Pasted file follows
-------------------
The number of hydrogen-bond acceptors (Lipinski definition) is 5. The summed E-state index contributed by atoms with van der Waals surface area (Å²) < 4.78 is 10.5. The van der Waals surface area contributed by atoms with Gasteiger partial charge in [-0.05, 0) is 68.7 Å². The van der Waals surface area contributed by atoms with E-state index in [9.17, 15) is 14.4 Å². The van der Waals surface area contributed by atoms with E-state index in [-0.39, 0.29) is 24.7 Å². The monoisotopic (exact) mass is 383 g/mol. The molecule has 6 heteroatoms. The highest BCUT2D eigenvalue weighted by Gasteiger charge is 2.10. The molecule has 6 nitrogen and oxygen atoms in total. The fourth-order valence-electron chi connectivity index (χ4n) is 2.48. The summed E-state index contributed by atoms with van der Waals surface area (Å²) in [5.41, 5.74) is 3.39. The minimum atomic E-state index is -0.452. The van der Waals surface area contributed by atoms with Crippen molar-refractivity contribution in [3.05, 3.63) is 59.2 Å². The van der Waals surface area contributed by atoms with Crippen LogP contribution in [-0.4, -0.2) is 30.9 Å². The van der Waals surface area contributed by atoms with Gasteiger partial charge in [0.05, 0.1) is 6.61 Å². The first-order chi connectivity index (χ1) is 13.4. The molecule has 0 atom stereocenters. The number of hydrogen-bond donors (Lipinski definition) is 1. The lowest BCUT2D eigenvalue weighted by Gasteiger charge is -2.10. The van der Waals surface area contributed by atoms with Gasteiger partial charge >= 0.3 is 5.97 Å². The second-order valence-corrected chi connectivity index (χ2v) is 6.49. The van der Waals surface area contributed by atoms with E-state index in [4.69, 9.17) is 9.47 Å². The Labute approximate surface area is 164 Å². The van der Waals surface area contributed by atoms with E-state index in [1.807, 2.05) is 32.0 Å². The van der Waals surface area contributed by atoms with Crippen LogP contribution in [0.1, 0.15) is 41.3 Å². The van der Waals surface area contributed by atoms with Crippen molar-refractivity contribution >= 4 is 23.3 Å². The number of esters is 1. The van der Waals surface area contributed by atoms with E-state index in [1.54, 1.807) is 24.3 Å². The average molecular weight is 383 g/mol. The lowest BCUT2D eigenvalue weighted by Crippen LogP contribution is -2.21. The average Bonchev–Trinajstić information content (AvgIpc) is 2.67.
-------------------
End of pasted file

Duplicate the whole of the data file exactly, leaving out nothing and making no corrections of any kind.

The number of hydrogen-bond acceptors (Lipinski definition) is 5. The summed E-state index contributed by atoms with van der Waals surface area (Å²) < 4.78 is 10.5. The van der Waals surface area contributed by atoms with Gasteiger partial charge in [-0.05, 0) is 68.7 Å². The van der Waals surface area contributed by atoms with E-state index in [9.17, 15) is 14.4 Å². The van der Waals surface area contributed by atoms with E-state index in [-0.39, 0.29) is 24.7 Å². The monoisotopic (exact) mass is 383 g/mol. The molecule has 6 heteroatoms. The highest BCUT2D eigenvalue weighted by Gasteiger charge is 2.10. The molecule has 6 nitrogen and oxygen atoms in total. The fourth-order valence-electron chi connectivity index (χ4n) is 2.48. The summed E-state index contributed by atoms with van der Waals surface area (Å²) in [5.41, 5.74) is 3.39. The minimum atomic E-state index is -0.452. The van der Waals surface area contributed by atoms with Crippen molar-refractivity contribution in [3.05, 3.63) is 59.2 Å². The van der Waals surface area contributed by atoms with Crippen LogP contribution in [-0.4, -0.2) is 30.9 Å². The van der Waals surface area contributed by atoms with Gasteiger partial charge in [0.05, 0.1) is 6.61 Å². The first-order chi connectivity index (χ1) is 13.4. The molecule has 0 atom stereocenters. The number of hydrogen-bond donors (Lipinski definition) is 1. The lowest BCUT2D eigenvalue weighted by Gasteiger charge is -2.10. The van der Waals surface area contributed by atoms with Gasteiger partial charge >= 0.3 is 5.97 Å². The second-order valence-corrected chi connectivity index (χ2v) is 6.49. The van der Waals surface area contributed by atoms with E-state index in [4.69, 9.17) is 9.47 Å². The Labute approximate surface area is 164 Å². The van der Waals surface area contributed by atoms with E-state index in [1.807, 2.05) is 32.0 Å². The van der Waals surface area contributed by atoms with Crippen LogP contribution in [0.1, 0.15) is 41.3 Å². The van der Waals surface area contributed by atoms with Crippen molar-refractivity contribution >= 4 is 23.3 Å². The number of esters is 1. The van der Waals surface area contributed by atoms with E-state index in [1.54, 1.807) is 24.3 Å². The average molecular weight is 383 g/mol. The lowest BCUT2D eigenvalue weighted by Crippen LogP contribution is -2.21. The average Bonchev–Trinajstić information content (AvgIpc) is 2.67.